There’s something built into your question, that while it’s a worthy question, it kind of obviates the question, and nullifies it. Basically don’t do time travel. Don’t go back. Live at the speed of time. In life, if we are not regularly and deeply embarrassed by our behavior then there’s something wrong. It’s right to be embarrassed by our recent behavior, otherwise we’re making no progress. And what’s true in life is almost always true in writing. That would be an interesting thesis to put to the test, but I’ll stand by it for now.

Q: Your novels allude to one another through subtle details and overarching themes. Is this interconnectivity of your works important? What are the reasons behind it?

Mitchell: Important? I have no idea, but I just do it. The reasons have changed over time. Initially I just thought it was cool and I liked when I encountered it in other people’s work. Then I noticed that characters bring baggage with them from earlier books, and you can use that stuff.

Thirdly, it lets me have my cake and eat it too. I want to be a minimalist and a maximalist. I want to write individual, short-ish, lovely little perfect imperishable, polished chunks of labradorite. And I want to do big cathedral-sized, space opera, epic, enormous, Tolkien-sized monsters. I want to do both. This uber book, this multi verse, lets me do both.

And the last reason I’ve just noticed is that it’s mimesis, it’s life-like. Ourselves and people we know do overlap, interconnect and diverge. And unexpectedly, years later, in the café on Princess St., we converge. Coincidences are real. And the only weird thing is that they don’t happen more often.

Q: Where do your ideas for stories come from?

Mitchell: I just find them. I sort of find them by not trying to. Nourish your curiosity and develop a sort of spider sense for a decent narrative. They’re everywhere. One of Robertson Davies’ most famous quotes is “everything matters”. What isn’t a story? What isn’t an idea for a story? Think of the most boring, unpromising scenario for a story and you have a scenario for a story. It’s not that you look for ideas, you just have to feed that instinct.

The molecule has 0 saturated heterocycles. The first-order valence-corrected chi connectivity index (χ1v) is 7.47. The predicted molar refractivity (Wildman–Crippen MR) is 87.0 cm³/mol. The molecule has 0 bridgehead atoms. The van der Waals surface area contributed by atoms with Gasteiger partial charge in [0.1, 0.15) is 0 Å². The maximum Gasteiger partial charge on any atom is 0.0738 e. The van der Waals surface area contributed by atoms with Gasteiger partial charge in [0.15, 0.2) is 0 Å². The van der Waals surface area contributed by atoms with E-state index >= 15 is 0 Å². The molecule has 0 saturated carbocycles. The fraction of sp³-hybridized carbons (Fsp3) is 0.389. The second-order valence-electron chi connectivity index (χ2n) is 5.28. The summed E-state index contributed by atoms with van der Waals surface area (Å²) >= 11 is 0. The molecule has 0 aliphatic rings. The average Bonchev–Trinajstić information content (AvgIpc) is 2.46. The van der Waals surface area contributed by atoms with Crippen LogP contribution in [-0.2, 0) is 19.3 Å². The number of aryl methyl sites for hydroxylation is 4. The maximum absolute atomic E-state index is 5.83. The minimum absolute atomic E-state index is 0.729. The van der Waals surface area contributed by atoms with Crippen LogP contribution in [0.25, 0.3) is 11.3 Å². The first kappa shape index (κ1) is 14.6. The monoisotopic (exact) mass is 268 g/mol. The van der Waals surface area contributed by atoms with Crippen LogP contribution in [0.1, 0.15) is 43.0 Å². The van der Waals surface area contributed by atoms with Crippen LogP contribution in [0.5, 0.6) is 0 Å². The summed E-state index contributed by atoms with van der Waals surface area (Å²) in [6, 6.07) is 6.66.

Q: Was there ever a point when you knew you had “made it” as a writer?

Mitchell: I’m still expecting to get arrested by the literature police for being an imposter … I don’t think I have made it. It’s just that no one’s caught on yet.

Q: Do you have any advice for young writers?

Mitchell: I’d say that going wrong is a part of going right. It’s good news that you’re looking at what you wrote a month ago and thinking that it’s awful. As long as you are, then be unsentimentally honest with yourself about why it’s awful. Then it can become the scaffolding you need to build the real thing. That’s normal. That still happens to me now. And then I can make out why it’s not working, and that is the key. That makes it work.

Just keep doing it. Just keep writing every day. It’s far better to write crap than to write nothing. You can improve crap, you can do something about it. You can find the bits in it that aren’t crap. If you write nothing then you are just a dreamer. Dreaming is fine and that’s what you need to do beforehand, but you have to get going at some point. Draft by draft, chunk by chunk, and manuscript by manuscript you fumble and you grow.

Finally, almost always when you’re stuck it’s because you don’t know the characters well enough. So sit down and write yourself a letter from the character in their voice about what they think about: class, money, sexuality, God, the afterlife, society, work, the other characters in the novel and their early experiences. Just do a few pages of that and that almost always works for me. Then you can get going again.